Good News for Families: Parents are Happier than Non-Parents After All.

FROM THE ATLANIC.  Since the 1980s, economists and psychologists have been aware of a “parental happiness gap.” Basically, the running theory has been that p

But Chris Herbst of Arizona State University and John Ifcher of Santa Clara University noticed some weaknesses in earlier studies on the phenomenon. Why did the studies always treat the happiness gap as a constant? Also, why was the word parents always defined as people whose egg and sperm had met and created a child? This excluded a segment of society who chose to have children: adoptive parents, step-parents, relatives who take in children—non-biological parents who willingly (and many times, happily) take in children to raise because they want to and, perhaps, find joy in having kids around.arents are a less happy bunch than their non-parenting peers. This makes some sense: After all,parents have a lot on their plates—changing diapers, getting their kids into the right schools, keeping their vaccinations up to date—and rarely have time to just relax and enjoy themselves.

So Herbst and Ifcher turned to two surveys (the General Social Survey and theDDB Worldwide Communications Life Style Survey) to re-examine parental happiness

by looking at both happiness trends and expanding the definition of “parents” to include any adult who has a non-adult living under the same roof.

Their results, appearing in a study titled “The Increasing Happiness of Parents,”challenge previous research on parental happiness: While parents appear t

o remain just as happy as they did back in the 1980s, the happiness of non-parents has fallen. This means that, today, parents are happier relative to non-parents—a shift from previous evidence.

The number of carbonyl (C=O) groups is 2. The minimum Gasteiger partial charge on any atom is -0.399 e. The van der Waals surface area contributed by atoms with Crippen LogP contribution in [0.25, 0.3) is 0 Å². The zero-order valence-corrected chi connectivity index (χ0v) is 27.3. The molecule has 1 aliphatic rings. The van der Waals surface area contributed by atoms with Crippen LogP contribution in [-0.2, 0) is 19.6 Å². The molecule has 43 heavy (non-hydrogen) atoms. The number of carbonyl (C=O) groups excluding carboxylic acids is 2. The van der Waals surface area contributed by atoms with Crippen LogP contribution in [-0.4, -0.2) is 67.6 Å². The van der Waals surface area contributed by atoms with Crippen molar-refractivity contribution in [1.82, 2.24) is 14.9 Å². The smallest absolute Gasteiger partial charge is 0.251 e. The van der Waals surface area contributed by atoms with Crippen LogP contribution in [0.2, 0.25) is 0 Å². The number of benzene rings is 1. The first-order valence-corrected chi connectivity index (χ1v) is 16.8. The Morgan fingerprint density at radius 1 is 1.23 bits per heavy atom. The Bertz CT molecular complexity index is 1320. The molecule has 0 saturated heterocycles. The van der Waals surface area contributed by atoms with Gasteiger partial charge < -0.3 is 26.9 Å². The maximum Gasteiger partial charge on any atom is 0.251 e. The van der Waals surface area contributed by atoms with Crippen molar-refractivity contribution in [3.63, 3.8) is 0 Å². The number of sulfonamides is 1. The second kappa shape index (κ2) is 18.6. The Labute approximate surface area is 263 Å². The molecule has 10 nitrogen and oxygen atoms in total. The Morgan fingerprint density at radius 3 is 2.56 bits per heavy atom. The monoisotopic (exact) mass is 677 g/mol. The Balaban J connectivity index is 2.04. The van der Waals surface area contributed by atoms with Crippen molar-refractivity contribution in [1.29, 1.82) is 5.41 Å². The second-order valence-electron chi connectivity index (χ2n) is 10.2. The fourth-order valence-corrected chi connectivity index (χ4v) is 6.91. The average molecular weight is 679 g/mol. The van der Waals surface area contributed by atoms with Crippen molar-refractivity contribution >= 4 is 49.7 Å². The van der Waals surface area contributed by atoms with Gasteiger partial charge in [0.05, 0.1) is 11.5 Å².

Ifcher explained the results this way: “What we believe is going on is that there is a general negative trend in happiness among adults—[but] that negative trend is not happening for parents.” Adults seem to be getting grumpier as a whole, but parents are bucking that general trend.

The findings stay “sturdy” even in the face of common tough childrearing times, such as the terrible twos and adolescent angst, surprising Herbst and Ifcher.

“Parents with young kids of any age are becoming happier than non-parents,” Herbst told me. “It doesn’t matter how old the child is in the household: Parents with kids in any of these age groups are becoming happier.”  READ MORE

If you’d like more information on being a happier, more effective parent, check out, Parenting with Grace:  The Catholic Parents’ Guide to Raising (almost) Perfect Kids!  


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